What to Eat for a Healthy Dinner

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According to ChooseMyPlate.gov, a healthy dinner, or any other meal, needs to contain five components: fruits, vegetables, grains, lean protein and dairy or another high-calcium food. By incorporating items from each group into your meals, you'll consume the nutrients your body needs to grow, repair itself and fight disease. Talk to your doctor or a dietitian if you're having trouble developing a healthy eating plan for you and your family.

Close-up of chef chopping vegetables.
Close-up of chef chopping vegetables. (Image: David De Lossy/Photodisc/Getty Images)

Fill Half Your Plate with Produce

A healthy dinner is made up primarily of plant-based foods, according to ChooseMyPlate.gov. Half of your plate should be fruits and vegetables. For veggies, men need 2-1/2 to 3 cups daily and women need 2 to 2-1/2 cups. One serving equals 2 cups of raw dark leafy greens like spinach or 1 cup of most other raw or cooked vegetables. Adults need 1-1/2 to 2 cups of fruit each day. A fruit serving equals 1 cup of sliced fruit or 1/2 cup of dried fruit. Use fresh, frozen or canned produce, picking low- or no-sodium brands of vegetables and fruit in 100 percent juice. A typical dinner might feature a baked sweet potato and a cup of melon slices, or a stir-fry of peppers, carrots and cabbage, along with a piece of fruit.

Plate of boiled spinach.
Plate of boiled spinach. (Image: milla1974/iStock/Getty Images)

Make Your Grains Whole

Approximately one-fourth of a healthy dinner plate should be grains, particularly whole grains, which contain more fiber, vitamins and minerals than refined grains such as white rice or white bread. Men need 6 to 8 ounce equivalents of grains per day and women need 5 to 7. A slice of whole-wheat bread, one whole-wheat tortilla or 1/2 cup of cooked brown rice, whole-grain pasta, quinoa, barley or bulgur all count as a grain ounce equivalent. At least one serving should be included at dinner. Serve vegetables alongside a brown rice or barley pilaf, tuck grilled vegetables into a warmed tortilla, or serve whole-wheat spaghetti topped with a marinara sauce containing chunks of zucchini, onion and eggplant.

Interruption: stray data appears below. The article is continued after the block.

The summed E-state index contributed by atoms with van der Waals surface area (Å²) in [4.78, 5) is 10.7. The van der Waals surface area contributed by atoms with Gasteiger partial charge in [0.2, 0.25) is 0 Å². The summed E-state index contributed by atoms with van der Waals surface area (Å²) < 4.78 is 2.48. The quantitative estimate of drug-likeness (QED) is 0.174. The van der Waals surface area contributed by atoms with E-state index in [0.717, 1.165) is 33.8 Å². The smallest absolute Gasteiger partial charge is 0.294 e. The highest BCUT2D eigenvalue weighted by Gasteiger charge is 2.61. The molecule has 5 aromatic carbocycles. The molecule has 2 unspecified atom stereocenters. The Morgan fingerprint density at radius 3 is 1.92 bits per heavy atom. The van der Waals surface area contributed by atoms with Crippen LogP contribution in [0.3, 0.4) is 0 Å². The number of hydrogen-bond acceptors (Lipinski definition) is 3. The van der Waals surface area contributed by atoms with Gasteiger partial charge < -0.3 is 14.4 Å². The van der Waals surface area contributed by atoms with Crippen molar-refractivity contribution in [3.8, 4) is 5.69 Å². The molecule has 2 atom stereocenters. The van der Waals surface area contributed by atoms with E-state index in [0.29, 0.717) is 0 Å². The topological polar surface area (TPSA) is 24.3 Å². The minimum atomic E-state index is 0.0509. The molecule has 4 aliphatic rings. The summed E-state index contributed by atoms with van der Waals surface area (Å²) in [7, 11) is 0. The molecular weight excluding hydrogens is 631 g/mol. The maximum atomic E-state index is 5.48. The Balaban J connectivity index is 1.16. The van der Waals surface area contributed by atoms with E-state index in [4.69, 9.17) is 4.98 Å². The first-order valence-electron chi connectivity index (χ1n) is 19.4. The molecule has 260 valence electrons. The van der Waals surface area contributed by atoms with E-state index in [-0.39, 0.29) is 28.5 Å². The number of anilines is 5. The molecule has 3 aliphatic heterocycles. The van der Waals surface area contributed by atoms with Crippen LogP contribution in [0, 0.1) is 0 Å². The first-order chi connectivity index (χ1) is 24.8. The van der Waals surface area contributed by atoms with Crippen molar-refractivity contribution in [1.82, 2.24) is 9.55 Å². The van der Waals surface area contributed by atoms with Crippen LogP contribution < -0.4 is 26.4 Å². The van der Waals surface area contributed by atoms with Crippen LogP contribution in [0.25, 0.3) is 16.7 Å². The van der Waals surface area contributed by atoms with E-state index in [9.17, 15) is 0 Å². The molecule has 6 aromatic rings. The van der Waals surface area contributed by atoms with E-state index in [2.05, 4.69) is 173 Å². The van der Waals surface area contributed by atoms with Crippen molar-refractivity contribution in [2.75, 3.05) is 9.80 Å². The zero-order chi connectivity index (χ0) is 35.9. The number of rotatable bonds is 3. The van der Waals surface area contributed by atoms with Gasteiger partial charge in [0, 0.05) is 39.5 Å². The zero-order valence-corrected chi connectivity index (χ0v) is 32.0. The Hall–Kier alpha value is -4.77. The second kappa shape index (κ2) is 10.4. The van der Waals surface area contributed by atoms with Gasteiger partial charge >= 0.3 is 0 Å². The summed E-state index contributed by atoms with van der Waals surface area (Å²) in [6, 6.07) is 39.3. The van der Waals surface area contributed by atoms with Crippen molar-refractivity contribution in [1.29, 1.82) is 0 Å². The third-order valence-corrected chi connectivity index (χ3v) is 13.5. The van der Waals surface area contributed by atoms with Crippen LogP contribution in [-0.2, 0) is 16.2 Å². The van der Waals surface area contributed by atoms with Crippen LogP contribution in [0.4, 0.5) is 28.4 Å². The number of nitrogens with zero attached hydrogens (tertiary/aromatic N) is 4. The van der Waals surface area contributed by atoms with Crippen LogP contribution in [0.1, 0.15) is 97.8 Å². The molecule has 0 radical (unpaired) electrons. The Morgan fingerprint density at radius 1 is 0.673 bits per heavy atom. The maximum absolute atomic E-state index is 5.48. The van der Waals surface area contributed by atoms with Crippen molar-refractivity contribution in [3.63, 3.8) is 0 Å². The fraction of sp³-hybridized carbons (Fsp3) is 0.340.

Small bowl of quinoa and vegetables.
Small bowl of quinoa and vegetables. (Image: Ildi_Papp/iStock/Getty Images)

Go Lean with Your Protein

The remaining one-fourth of your dinner plate should hold a lean source of protein. Most adults need 5 to 6 ounces of protein foods per day. All of these count as one ounce of protein: an egg, 1/4 cup of cooked beans or legumes, 1/2 ounce of nuts or seeds, 2 ounces of tofu, or 1 ounce of cooked fish, shellfish, skinless poultry or lean cuts of beef or pork. Grill, roast, poach or broil whatever you choose for protein with as little fat as possible, using a small amount of vegetable oil like olive or canola oil instead of butter or lard. Serve it seasoned with herbs and spices, not topped with high-calorie sauces. Grilled chicken breast, broiled salmon, steamed tofu or a soup containing navy, kidney and black beans are all healthy protein choices.

Piece of grilled chicken.
Piece of grilled chicken. (Image: ZavgSG/iStock/Getty Images)

Don't Skimp on Calcium

Your dinner should include a serving of a calcium-rich dairy product such as a cup of milk, soy milk or yogurt, 1/3 cup of a shredded hard cheese like cheddar or mozzarella, or 1/2 cup of ricotta. Serve the meal with a glass of milk, top your vegetarian chili with cheese, or stir yogurt into your chicken curry. You could also fulfill your dinnertime calcium requirement with a dessert treat like 1 cup of frozen yogurt or pudding. Use only low- or nonfat dairy items for the least amount of saturated fat. If you don't consume dairy or plant milk, work soybeans, soy products such as tofu, or dark leafy greens like kale into your dinner menu, or have a glass of calcium-fortified juice.

Small bowl of tofu.
Small bowl of tofu. (Image: hanhanpeggy/iStock/Getty Images)

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